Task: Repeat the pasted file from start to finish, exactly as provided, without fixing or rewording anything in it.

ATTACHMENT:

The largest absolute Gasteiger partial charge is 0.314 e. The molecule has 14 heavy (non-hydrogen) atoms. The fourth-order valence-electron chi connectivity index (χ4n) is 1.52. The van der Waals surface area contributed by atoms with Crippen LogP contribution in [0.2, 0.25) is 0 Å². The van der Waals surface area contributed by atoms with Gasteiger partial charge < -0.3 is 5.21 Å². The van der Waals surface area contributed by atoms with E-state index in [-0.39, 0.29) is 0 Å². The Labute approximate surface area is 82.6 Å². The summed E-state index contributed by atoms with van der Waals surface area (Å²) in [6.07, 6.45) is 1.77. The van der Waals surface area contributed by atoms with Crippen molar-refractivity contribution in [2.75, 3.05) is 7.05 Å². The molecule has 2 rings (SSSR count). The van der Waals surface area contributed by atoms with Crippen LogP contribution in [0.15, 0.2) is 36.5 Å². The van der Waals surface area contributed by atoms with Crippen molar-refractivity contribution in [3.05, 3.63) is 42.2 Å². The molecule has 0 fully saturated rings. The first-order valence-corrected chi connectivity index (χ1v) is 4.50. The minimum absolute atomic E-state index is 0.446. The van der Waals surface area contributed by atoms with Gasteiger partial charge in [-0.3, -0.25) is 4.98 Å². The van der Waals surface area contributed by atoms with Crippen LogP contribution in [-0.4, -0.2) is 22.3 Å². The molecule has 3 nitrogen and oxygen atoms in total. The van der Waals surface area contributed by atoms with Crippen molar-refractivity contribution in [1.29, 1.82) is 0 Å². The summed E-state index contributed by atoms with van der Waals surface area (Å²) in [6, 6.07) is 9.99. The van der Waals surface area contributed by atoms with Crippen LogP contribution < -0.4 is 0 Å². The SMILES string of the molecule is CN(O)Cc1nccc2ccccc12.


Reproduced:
The largest absolute Gasteiger partial charge is 0.314 e. The molecule has 14 heavy (non-hydrogen) atoms. The fourth-order valence-electron chi connectivity index (χ4n) is 1.52. The van der Waals surface area contributed by atoms with Crippen LogP contribution in [0.2, 0.25) is 0 Å². The van der Waals surface area contributed by atoms with Gasteiger partial charge < -0.3 is 5.21 Å². The van der Waals surface area contributed by atoms with E-state index in [-0.39, 0.29) is 0 Å². The Labute approximate surface area is 82.6 Å². The summed E-state index contributed by atoms with van der Waals surface area (Å²) in [6.07, 6.45) is 1.77. The van der Waals surface area contributed by atoms with Crippen molar-refractivity contribution in [2.75, 3.05) is 7.05 Å². The molecule has 2 rings (SSSR count). The van der Waals surface area contributed by atoms with Crippen LogP contribution in [0.15, 0.2) is 36.5 Å². The van der Waals surface area contributed by atoms with Crippen molar-refractivity contribution in [3.05, 3.63) is 42.2 Å². The molecule has 0 fully saturated rings. The first-order valence-corrected chi connectivity index (χ1v) is 4.50. The minimum absolute atomic E-state index is 0.446. The van der Waals surface area contributed by atoms with Gasteiger partial charge in [-0.3, -0.25) is 4.98 Å². The van der Waals surface area contributed by atoms with Crippen LogP contribution in [-0.4, -0.2) is 22.3 Å². The molecule has 3 nitrogen and oxygen atoms in total. The van der Waals surface area contributed by atoms with Crippen molar-refractivity contribution in [1.29, 1.82) is 0 Å². The summed E-state index contributed by atoms with van der Waals surface area (Å²) in [6, 6.07) is 9.99. The van der Waals surface area contributed by atoms with Crippen LogP contribution < -0.4 is 0 Å². The SMILES string of the molecule is CN(O)Cc1nccc2ccccc12.